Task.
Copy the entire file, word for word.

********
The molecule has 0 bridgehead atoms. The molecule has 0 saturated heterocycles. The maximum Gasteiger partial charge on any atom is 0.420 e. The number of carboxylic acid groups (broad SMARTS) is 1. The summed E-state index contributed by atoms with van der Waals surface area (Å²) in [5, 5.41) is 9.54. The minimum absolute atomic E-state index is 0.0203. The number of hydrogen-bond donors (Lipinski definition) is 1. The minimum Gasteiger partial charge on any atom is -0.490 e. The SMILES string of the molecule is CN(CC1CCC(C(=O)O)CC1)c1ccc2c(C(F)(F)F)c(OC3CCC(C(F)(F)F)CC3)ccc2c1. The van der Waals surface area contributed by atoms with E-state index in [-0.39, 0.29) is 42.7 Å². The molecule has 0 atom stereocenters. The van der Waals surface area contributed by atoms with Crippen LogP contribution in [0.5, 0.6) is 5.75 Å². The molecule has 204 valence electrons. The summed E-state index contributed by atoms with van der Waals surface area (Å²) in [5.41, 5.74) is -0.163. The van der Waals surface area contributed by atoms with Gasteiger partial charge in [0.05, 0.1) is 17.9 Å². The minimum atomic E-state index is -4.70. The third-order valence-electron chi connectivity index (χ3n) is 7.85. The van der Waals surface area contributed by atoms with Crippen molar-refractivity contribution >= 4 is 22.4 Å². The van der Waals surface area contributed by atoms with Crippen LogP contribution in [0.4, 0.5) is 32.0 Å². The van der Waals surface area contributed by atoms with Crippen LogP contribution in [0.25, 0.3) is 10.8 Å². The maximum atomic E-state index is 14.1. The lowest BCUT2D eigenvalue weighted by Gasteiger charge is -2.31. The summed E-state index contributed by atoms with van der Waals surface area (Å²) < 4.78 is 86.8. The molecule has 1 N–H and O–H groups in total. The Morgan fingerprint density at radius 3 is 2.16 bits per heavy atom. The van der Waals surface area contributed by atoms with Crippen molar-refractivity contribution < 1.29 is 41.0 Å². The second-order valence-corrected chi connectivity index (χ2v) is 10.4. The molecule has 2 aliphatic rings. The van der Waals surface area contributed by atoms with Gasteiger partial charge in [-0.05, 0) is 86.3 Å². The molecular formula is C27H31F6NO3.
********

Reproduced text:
The molecule has 0 bridgehead atoms. The molecule has 0 saturated heterocycles. The maximum Gasteiger partial charge on any atom is 0.420 e. The number of carboxylic acid groups (broad SMARTS) is 1. The summed E-state index contributed by atoms with van der Waals surface area (Å²) in [5, 5.41) is 9.54. The minimum absolute atomic E-state index is 0.0203. The number of hydrogen-bond donors (Lipinski definition) is 1. The minimum Gasteiger partial charge on any atom is -0.490 e. The SMILES string of the molecule is CN(CC1CCC(C(=O)O)CC1)c1ccc2c(C(F)(F)F)c(OC3CCC(C(F)(F)F)CC3)ccc2c1. The van der Waals surface area contributed by atoms with E-state index in [-0.39, 0.29) is 42.7 Å². The molecule has 0 atom stereocenters. The van der Waals surface area contributed by atoms with Crippen LogP contribution in [0.5, 0.6) is 5.75 Å². The molecule has 204 valence electrons. The summed E-state index contributed by atoms with van der Waals surface area (Å²) in [5.41, 5.74) is -0.163. The van der Waals surface area contributed by atoms with Gasteiger partial charge in [0.05, 0.1) is 17.9 Å². The minimum atomic E-state index is -4.70. The third-order valence-electron chi connectivity index (χ3n) is 7.85. The van der Waals surface area contributed by atoms with Crippen molar-refractivity contribution >= 4 is 22.4 Å². The van der Waals surface area contributed by atoms with Crippen LogP contribution in [0.4, 0.5) is 32.0 Å². The van der Waals surface area contributed by atoms with Crippen LogP contribution in [0.25, 0.3) is 10.8 Å². The maximum atomic E-state index is 14.1. The lowest BCUT2D eigenvalue weighted by Gasteiger charge is -2.31. The summed E-state index contributed by atoms with van der Waals surface area (Å²) < 4.78 is 86.8. The molecule has 1 N–H and O–H groups in total. The Morgan fingerprint density at radius 3 is 2.16 bits per heavy atom. The van der Waals surface area contributed by atoms with Crippen molar-refractivity contribution < 1.29 is 41.0 Å². The second-order valence-corrected chi connectivity index (χ2v) is 10.4. The molecule has 2 aliphatic rings. The van der Waals surface area contributed by atoms with Gasteiger partial charge in [-0.05, 0) is 86.3 Å². The molecular formula is C27H31F6NO3.